Best-practice cleaning protocols for all FM stakeholders

by Sophie Berrill
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Cleaning protocols

There have been mounting pressures on facilities managers, suppliers and contractors around hygiene in the wake of the pandemic. How can FMs balance profitability and business sustainability when it comes to cleaning protocols and procedures? This was the central question addressed by a panel at the ISSA Cleaning and Hygiene Expo last Thursday.

Nicholas Burt, CEO of the Facility Management Association of Australia (FMA) joined JLL senior director Janene Hansford, and Lou La Delfa, CEO of commercial cleaning services provider Mermaid Property Services, on a panel called ‘Achieving the win for all stakeholders’ at the Melbourne Convention and Exhibition Centre. Here are the key takeaways from their discussion.

The shifting concerns of building owners

Building owners now have different priorities when it comes to cleanliness, La Delfa told the panel’s audience.

“Prior to the pandemic, a client would certainly come to us and say: ‘How dusty is my building?’” he said.  

“After the pandemic, the main question that we get asked is: ‘How safe is my building for my occupants and my tenants to come into?’” 

While safety is still front-of-mind for owners, La Delfa said the pandemic-level high-touchpoint cleaning is dialling back. But sanitisers continue to be deployed around buildings as more of a “security blanket” than anything else.

Changing user expectations

“Right across the board” of different facilities, Burt has similarly observed much higher expectations of indoor environments than before among users. And where the ‘dirty work’ of cleaners was once out of sight and after hours, he is seeing a new trend emerge.  

“Some of our members have expressed that they’re now bringing cleaning staff in so that people can actually see them during the day during different periods to make sure that people are really aware that the cleaning is happening,” he said.

The ebb and flow of building occupancy has also impacted these cleaning schedules.

“You may not clean the floor in the same fashion because on Mondays it’s quiet, but you might do detailed cleaning on Monday,” added Hansford. 

“It’d be unusual to… use the same manner that you did pre-COVID in the world that we’re living in today, certainly in an office environment.”

Evaluating your cleaning protocols

When asked about the benchmarks she uses to evaluate the effectiveness of a cleaning program, Hansford said she could answer this in “two ways”. The first was the way people think these evaluations should be done and the second was what really happens.

“If I was going out to procure cleaning services, then I might want to look at whether an organisation uses [the Cleaning Industry Management] standard or has a framework that has set them up to be able to perform the job that we are looking for them to do,” she explained.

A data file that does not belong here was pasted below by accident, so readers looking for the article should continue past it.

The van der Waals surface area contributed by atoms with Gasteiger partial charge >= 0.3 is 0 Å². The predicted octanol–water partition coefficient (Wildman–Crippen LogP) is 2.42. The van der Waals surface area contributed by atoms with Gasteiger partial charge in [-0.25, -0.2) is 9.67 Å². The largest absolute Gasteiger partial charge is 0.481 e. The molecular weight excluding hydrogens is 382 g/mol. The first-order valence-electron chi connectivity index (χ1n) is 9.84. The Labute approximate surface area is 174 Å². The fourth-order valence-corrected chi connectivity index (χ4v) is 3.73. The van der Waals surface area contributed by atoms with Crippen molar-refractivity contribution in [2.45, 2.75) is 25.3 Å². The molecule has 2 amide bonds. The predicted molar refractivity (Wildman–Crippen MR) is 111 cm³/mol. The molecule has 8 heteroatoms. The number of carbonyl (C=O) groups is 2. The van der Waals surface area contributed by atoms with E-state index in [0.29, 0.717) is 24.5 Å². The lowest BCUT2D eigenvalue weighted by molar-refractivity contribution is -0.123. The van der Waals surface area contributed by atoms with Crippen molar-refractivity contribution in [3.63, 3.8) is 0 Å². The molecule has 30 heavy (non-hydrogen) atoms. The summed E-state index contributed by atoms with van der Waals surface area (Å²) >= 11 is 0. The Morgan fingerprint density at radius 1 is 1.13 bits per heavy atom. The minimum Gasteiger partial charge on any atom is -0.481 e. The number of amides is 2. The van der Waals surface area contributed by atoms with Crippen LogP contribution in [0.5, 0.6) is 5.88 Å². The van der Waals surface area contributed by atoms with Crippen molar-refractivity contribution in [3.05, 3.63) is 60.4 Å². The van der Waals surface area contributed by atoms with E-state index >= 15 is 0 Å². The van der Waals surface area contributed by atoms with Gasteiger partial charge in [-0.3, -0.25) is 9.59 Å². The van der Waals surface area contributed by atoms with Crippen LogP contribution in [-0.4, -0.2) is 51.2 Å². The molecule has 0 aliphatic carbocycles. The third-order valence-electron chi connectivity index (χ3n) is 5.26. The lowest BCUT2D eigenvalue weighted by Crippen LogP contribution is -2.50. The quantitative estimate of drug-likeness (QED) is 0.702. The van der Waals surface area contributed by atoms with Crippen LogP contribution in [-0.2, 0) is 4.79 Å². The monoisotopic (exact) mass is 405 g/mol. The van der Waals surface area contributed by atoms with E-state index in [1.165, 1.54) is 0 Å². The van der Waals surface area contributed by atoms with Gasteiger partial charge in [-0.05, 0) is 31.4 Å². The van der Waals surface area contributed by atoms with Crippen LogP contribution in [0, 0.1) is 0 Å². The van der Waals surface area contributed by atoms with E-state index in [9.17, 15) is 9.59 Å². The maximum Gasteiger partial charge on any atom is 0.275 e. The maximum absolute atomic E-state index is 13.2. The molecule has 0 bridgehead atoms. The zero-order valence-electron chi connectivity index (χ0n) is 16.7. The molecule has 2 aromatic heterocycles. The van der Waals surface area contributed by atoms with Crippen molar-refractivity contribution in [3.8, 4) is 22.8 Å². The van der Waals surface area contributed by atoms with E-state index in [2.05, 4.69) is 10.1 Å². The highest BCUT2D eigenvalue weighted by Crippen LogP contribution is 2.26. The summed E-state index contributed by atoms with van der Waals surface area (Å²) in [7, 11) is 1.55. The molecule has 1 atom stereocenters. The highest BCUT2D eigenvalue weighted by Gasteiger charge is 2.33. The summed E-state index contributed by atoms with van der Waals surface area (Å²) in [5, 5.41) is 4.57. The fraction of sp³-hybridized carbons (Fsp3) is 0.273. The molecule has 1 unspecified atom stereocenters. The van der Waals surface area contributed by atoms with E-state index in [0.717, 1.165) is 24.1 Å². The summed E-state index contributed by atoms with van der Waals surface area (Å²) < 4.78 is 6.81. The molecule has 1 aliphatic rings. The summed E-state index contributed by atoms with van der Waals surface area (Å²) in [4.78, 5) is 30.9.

“But at the end of the day, when you’re an occupant or you’re in facilities management and you are measuring against something, cleaning as we all know is subjective. What I think is clean versus what Will Bloggs thinks is clean is going to be very different.”

Facilities managers should therefore set cleaning benchmarks with their stakeholders, according to Hansford. It’s important for all parties to understand and agree on these benchmarks, and then set reviewing tools such as scoring matrices around them.

A clear and targeted approach 

This kind of direct communication is something that has served La Delfa throughout his years in the cleaning industry.

“I’ve been involved in contracts where we get penalised for not cleaning the escape stairs. Is that really a high-profile area? No, it’s not, so it gets done as a periodical,” he shared with the panel. 

La Delfa emphasised the importance of stakeholders establishing and focussing on the high-profile areas that show off assets. These include foyers, lifts and washrooms for the public or zones that are more important to tenants, like coffee stations and cafeterias. 

“It’s important that you establish those because otherwise you tend to be running around in circles trying to fix everyone’s problems or everyone’s opinion of what, as Janine said, is clean and what is not clean,” he said. 

Burt agreed that an important part of benchmarking is the ability of stakeholders – including clients, contracted service providers or in-house teams – to work closely together.

“You always hear those horror stories where somebody leaves a two-cent coin in the corner of the office and then all of a sudden they want the contractor beaten up because the coin was there for three days straight,” he joked. 

“Is it in the scope to pick up coins or to vacuum right into the corner? Is it really imperative that that is, to Lou’s point, something which occurs, and is it really worth penalising over? Why not focus on the things which are really important?” 

The importance of auditing

From the FMA’s perspective, independent auditing is a good practice to “pull that subjectivity out”. Whether FMs are conducting in-house or independent audits, Burt stressed the need to share results among stakeholders to improve future cleaning procedures.

“No good auditing if you’re not going to share the results with the contractor and say: ‘Here are the parts where it’s going really well, and here are the parts where it’s not going so well,’” he said.

“How do we work together to bring the service to the standard which is expected and the standard which is set in the scope?”

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